Skiing Steeper And Deeper

At Taos, more than half of the 110 runs will challenge experienced skiers.

My buddies Ray and Whit and I had a dilemma. After two days at Taos Ski Valley, we were all set the next morning to head for Albuquerque to catch an afternoon flight home. But overnight, eight inches of feathery new snow had fallen, and the clouds had parted, making way for sparkling azure skies.

It really wasn't a hard call. We threw on our gear and grabbed a lift. At the top, we popped out of our bindings, flipped our skis over our shoulders, and hiked higher for 20 minutes. The reward: untouched powder on Corner Chute, an expert-only run that starts with 50 yards of moguls before wending through spruce and fir trees.

That's Taos skiing--a bit of hard work with a payoff you'll never forget. Start with the fact that the village is in the thin air of 9,207 feet, so you may find yourself gasping just walking to a restaurant. Once on the mountain, you quickly realize more than half the 110 trails are for experts, and nearly two dozen runs are accessible only by hoofing it along the ridgeline at 12,000 feet.

The ski area, nestled in the Sangre de Cristo Mountains, was founded by a Swiss immigrant, Ernie Blake, in the 1950s. Blake, who ran the resort until his death in 1989, never wanted his Taos to become like the popular, homogenized resorts that dot the Rockies. Blake's family still runs the resort with that throwback ethic in mind. One of the first things you'll notice is that nary a snowboard is in sight. Taos is one of just four U.S. ski resorts that ban boarders, and it helps keep the lift lines blissfully short. For such purist skiing, it charges $63 for a one-day lift ticket.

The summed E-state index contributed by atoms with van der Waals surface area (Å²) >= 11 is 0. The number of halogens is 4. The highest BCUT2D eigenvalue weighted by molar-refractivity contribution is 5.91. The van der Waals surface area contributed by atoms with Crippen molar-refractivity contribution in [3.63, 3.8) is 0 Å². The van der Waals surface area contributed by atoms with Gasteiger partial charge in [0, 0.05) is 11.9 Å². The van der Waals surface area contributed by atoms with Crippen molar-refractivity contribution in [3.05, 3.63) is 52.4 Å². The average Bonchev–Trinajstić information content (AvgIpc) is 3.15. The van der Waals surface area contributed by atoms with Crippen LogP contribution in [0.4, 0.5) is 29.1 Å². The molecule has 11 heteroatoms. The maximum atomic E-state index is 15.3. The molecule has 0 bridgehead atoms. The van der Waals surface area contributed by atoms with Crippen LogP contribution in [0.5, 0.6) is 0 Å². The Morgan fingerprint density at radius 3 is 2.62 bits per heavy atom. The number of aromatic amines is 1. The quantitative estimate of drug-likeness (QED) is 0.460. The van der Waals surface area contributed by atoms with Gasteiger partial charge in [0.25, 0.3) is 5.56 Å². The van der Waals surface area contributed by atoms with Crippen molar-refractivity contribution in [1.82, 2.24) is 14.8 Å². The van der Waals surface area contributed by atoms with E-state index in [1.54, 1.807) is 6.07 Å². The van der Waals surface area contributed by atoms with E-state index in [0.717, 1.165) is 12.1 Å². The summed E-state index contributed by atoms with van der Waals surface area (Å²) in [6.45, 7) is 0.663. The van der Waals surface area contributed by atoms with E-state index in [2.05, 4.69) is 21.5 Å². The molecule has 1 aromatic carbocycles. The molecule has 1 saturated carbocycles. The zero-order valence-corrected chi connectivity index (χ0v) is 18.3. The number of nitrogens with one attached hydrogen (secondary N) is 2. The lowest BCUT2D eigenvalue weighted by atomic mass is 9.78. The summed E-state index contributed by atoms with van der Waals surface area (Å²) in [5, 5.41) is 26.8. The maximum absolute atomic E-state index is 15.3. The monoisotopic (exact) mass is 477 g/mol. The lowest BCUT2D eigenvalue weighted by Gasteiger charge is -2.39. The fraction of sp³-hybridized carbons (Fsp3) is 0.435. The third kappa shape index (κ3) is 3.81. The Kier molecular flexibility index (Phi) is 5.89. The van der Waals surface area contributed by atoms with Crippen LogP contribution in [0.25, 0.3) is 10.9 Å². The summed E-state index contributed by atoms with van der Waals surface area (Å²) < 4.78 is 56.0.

The mountain is a wacky hodgepodge of runs, with easy cruising slopes spilling into far more challenging expert terrain. This may leave you with the idea you shouldn't come here if you don't like a good challenge. And that's about right. Taos has a great ski school to help eager novices. But really, Taos is for those who like their skiing steep and deep.

The Taos resort has many homey touches. At the delightful Bavarian lodge, waitresses in dirndls serve up hearty goulash, tender wienerschnitzel, and rich spätzle to warm you up. At the Hotel St. Bernard, known as the Saint B, you'll find a traditional ski chalet with rough-hewn wood beams and a cozy fireplace. The real treat here is dinner, when owner Jean Mayer hand delivers each course served from a large platter, family style. The food is exquisite. Our meal--$45 per person not including wine--featured French onion soup, fettuccine with rainbow trout, ribeye steaks, and a syrupy baba au rhum.

The one place to find new-world luxury is the Edelweiss Lodge & Spa ( Getting an early start is easy, since you can schuss to a lift from the hotel, as we did on our last day. Oh yeah, my buddies and I covered the 135 miles back to Albuquerque just in time to catch our flight.

By Jay Greene

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